Monday, November 28, 2011

Stuff You Should Read

As climbers we make decisions that affect our safety all the time. Some of these decisions involve choosing the proper "application". How we apply a tool we have in our toolbox is very important. Some examples of tools we have as climbers are belay methods (ATC, Reverso/ATC Guide, Grigri, Munter hitch), knots (figure eight, flat overhand, bowline, clove hitch) and friction hitches (prusik, autoblock, and klemheist). Generally, my choice to use a particular tool isn't a random or haphazard decision.

Here's a simple example. If I need to do improvised rope ascension I can use friction hitches to grab the rope. However, I don't randomly choose any of the friction hitches I'm familiar with. I apply the best one for the task at hand. If I'm using a piece of cord to tie a friction hitch so I can ascend I'll use a prusik, as it grabs well but still releases easily. If I am have webbing, I'll use a klemheist as it grabs a bit better while using the slippery, flat webbing. I won't even consider an autoblock, as even loaded autoblocks slip easily when you grab them.

There's a lot of information out there, and much of it should be taken with a grain of salt. The list below isn't meant to be your final word when making technical decisions. It's only a reference that can help when choosing which knot to tie, which belay device to use, and which friction hitch to wrap in different scenarios.

Hang 'Em High: Hang 'em High is a test of belay device behavior under extreme loads. There's interesting information about why the GriGri is better than the Cinch, and also good information about how much load belay devices can hold. The article is a bit older now but still good for understanding loads, belay devices, and what a belay device should be able to hold in extreme conditions.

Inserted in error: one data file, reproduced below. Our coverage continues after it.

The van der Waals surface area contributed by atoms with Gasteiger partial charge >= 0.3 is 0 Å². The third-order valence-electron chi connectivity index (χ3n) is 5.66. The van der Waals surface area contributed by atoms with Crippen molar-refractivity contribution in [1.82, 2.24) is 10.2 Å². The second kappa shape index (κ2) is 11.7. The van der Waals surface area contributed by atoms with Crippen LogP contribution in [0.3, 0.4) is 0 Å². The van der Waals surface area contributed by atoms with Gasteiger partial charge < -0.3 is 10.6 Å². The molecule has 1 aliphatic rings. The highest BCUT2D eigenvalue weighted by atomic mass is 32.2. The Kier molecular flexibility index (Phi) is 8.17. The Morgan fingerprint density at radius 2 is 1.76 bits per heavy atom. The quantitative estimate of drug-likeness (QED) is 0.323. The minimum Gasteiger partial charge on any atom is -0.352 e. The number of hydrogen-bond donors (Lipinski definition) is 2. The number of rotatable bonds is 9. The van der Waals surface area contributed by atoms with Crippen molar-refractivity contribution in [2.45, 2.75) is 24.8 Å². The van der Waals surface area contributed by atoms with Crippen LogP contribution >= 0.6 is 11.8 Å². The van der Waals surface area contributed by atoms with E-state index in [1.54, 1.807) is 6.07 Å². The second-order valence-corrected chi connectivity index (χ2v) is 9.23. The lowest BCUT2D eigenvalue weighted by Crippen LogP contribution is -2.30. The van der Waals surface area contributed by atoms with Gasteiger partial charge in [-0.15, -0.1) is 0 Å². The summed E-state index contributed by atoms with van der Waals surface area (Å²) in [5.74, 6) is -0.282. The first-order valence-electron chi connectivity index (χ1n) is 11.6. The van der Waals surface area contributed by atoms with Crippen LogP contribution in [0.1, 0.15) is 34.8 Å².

X-Mission: Tom Moyer and the SLC Mountain Rescue crew have done testing on all different types of material. Some of the interesting results in this link: a clove seems to be stronger than a bowline in pull testing, double fisherman's knot holds better than a water knot in tape, Big Honkin' Knot (double eight on a bight) is actually weaker than a single eight on a bight. 7mm prusik is really strong.

Tom Moyer's Test Page: More testing on materials from Tom Moyer. The water knot and EDK testing are pretty cool, testing of high strength cord too.

Guide Tricks for Climbers - SP Parker tested the clove hitch to see what happens with static slow pull testing. He had different results depending on where the load strand was (spine or gate). Either way the results show no slippage.

Climbing Mythbusters - Geir Hundal did some testing to bust a few climbing myths that everyone asks about. There's some cool stuff here including info about dropping gear, clove hitches, and the EDK. Also some good info about leader loads on gear while belaying with a grigri and a plate

Clove Hitch Testing - Testing by Dave Lane and John Yates (Yates climbing equip.) showing that the clove hitch won't slip.

Technical Rescue Magazine - Tests of belay methods for rescue loads. Very interesting and compelling arguments for the use of the Grigri for high load belays, and for the Tandem Prusik Belay for securing fixed lines and for use on the belay line during rescue scenarios.